event April 3 - 12, 2020 place Ellie Caulkins Opera House
Presented by Denver Ballet Guild
To close the 2019/2020 season, Colorado Ballet presents monumental favorites in Ballet MasterWorks. Featuring
In The Upper Room by choreographer Twyla Tharp, Petite Mort by Jiří Kylián and Theme and Variations
by George Balanchine, this program showcases works that profoundly impacted the art form and remain central masterpieces
of the 20th century ballet repertoire.
Total Runtime: 2hrs. 00min.
Friday, April 3, 2020 – 7:30pm
Saturday, April 4, 2020 – 2pm
Saturday, April 4, 2020 – 7:30pm
Sunday, April 5, 2020 – 2pm
Friday, April 10, 2020 – 7:30pm
Saturday, April 11, 2020 – 7:30pm
Sunday, April 12, 2020 – 2pm
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SEE WHY OUR DANCERS CALL THIS THEIR “FAVORITE PROGRAM OF THE SEASON”
This season’s Ballet MasterWorks program features three works that remain central masterpieces of the 20th century—and also top many dancers’ “bucket list” of ultimate
works that challenge and inspire. “Just visualizing the opening of Petite Mort gives me chills when I think about it.” — Colorado Ballet Principal Dancer
We invite you to join us for Ballet MasterWorks in April 2020. Demonstrating supreme athleticism, elegance and versatility, this performance will send chills down
your spine and give you a thrilling experience.
Theme and Variations Choreography by George Balanchine
“The ballet opens to reveal a corps of twelve women and a principal couple. As the ballet moves from variation to variation, the solo performances of the ballerina and her
cavalier are interspersed among the corps performances.” (©The George Balanchine Trust) Set to the final movement of Tchaikovsky’s Suite No. 3 for Orchestra in G major, the
dancers move continuously throughout the entire work with a build-up in momentum that increases to the climactic finale, which showcases the entire cast of 26 dancers. Dancers
often refer to Balanchine’s classical choreography as some of the most difficult in the classical repertoire.
Petite Mort Choreography by Jiří Kylián
Czech native Jiří Kylián, “one of the most influential choreographers of the last thirty years” (New York Times), created Petite Mort for the Nederlands Dans Theater to
perform at the 1991 Salzburg Festival on the second centenary of Mozart’s death. Petite Mort, which means “small death,” serves as a euphemism for orgasm in French and Arabic.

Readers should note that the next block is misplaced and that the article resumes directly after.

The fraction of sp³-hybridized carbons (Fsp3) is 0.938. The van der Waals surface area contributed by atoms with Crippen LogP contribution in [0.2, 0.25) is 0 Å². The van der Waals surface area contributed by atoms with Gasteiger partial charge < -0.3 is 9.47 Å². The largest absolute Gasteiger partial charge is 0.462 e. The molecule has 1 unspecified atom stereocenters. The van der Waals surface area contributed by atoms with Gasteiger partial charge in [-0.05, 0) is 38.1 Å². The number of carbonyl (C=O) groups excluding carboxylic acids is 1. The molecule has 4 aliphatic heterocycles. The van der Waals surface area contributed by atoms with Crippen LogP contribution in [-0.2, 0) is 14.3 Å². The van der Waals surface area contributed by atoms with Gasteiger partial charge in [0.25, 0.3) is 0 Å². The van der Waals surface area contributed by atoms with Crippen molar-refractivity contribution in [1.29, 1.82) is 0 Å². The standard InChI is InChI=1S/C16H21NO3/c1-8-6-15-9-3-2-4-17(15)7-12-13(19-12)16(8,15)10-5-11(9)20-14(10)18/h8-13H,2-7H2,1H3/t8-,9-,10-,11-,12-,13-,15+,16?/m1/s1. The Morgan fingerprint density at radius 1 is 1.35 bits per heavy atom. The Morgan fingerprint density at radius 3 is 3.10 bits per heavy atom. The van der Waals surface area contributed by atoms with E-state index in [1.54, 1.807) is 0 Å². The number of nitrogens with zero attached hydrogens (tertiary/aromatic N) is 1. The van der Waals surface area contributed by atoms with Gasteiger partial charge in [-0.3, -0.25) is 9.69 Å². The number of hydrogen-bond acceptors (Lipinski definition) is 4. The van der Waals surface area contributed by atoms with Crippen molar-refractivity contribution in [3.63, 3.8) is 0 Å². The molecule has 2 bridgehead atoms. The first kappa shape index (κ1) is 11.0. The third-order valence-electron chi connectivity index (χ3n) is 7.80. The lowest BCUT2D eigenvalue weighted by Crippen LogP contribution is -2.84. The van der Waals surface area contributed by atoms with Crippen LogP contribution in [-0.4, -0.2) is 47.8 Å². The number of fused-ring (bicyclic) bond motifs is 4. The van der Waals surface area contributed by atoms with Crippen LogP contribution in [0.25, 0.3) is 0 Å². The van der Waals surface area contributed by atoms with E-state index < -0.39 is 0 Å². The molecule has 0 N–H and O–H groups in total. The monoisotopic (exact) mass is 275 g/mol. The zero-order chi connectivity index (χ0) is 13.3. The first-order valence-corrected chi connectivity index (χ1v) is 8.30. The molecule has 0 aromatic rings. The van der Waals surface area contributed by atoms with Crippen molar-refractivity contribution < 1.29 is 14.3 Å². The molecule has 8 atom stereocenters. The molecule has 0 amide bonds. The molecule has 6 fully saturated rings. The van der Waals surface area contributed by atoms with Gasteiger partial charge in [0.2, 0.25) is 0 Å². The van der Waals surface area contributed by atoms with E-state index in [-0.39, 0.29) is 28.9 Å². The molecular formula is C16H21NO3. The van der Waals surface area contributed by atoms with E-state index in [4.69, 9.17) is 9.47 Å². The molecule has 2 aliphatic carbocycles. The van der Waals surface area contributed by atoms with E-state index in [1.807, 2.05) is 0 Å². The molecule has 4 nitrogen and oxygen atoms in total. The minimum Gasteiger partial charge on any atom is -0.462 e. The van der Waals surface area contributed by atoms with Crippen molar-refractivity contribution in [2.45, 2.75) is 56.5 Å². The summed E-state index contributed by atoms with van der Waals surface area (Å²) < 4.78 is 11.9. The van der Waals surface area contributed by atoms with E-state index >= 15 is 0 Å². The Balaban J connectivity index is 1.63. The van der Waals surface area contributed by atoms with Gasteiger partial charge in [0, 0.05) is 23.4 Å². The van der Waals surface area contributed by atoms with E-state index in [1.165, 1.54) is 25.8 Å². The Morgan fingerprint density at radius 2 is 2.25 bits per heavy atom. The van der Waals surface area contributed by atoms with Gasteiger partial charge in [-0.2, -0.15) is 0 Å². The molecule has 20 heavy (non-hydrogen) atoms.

The work incorporates subtle sexual imagery, exploring the concept with characteristic wit, humor and eroticism. Set to Mozart’s most popular Piano Concertos Nos. 21 and 23,
the choreography includes six men, six women and six fencing foils. The foils, manipulated by the dancers, act as dance partners and repeatedly show themselves as willful and
indomitable as living partners. Kylián also playfully incorporates black silk baroque dresses. Like the fencing foils, the dresses transition between the roles of prop and
partner. The dancers alternately wear, dance around and hide behind them. Petite Mort continues to inspire dancers and audiences across the globe and remains central in
today’s ballet repertoire.
In The Upper Room Choreography by Twyla Tharp
Following a grueling year of touring, Tharp’s company took a year-long hiatus, reassembling in May 1986. The first new piece they performed was
In The Upper Room. Tharp commissioned composer Philip Glass to create a new score. “The music hints at things, but I tried to leave a lot of space for the
dance to happen,” states Glass, “In that way the dancers complete it, fill it in.” The choreography fuses a broad spectrum of movement into one vigorous
vocabulary; boxing, tap dance, yoga, ballet and full-out sprinting are intertwined. The dancers must push through the difficult steps, intricate timing
and aerobic demands of the choreography. The dancers appear and disappear through fog and lights designed by Jennifer Tipton. The costumes by Norma Kamali
begin as black and white striped jumpsuits. As the piece progresses, the dancers shed layers of clothing, revealing bright red under-layers and sweaty
skin. In The Upper Room synthesizes choreography, costumes, music and lighting into a transcendent experience for both audience and performers. It has
become a central piece in the repertories of dance companies worldwide. — ©Twyla Tharp Dance Foundation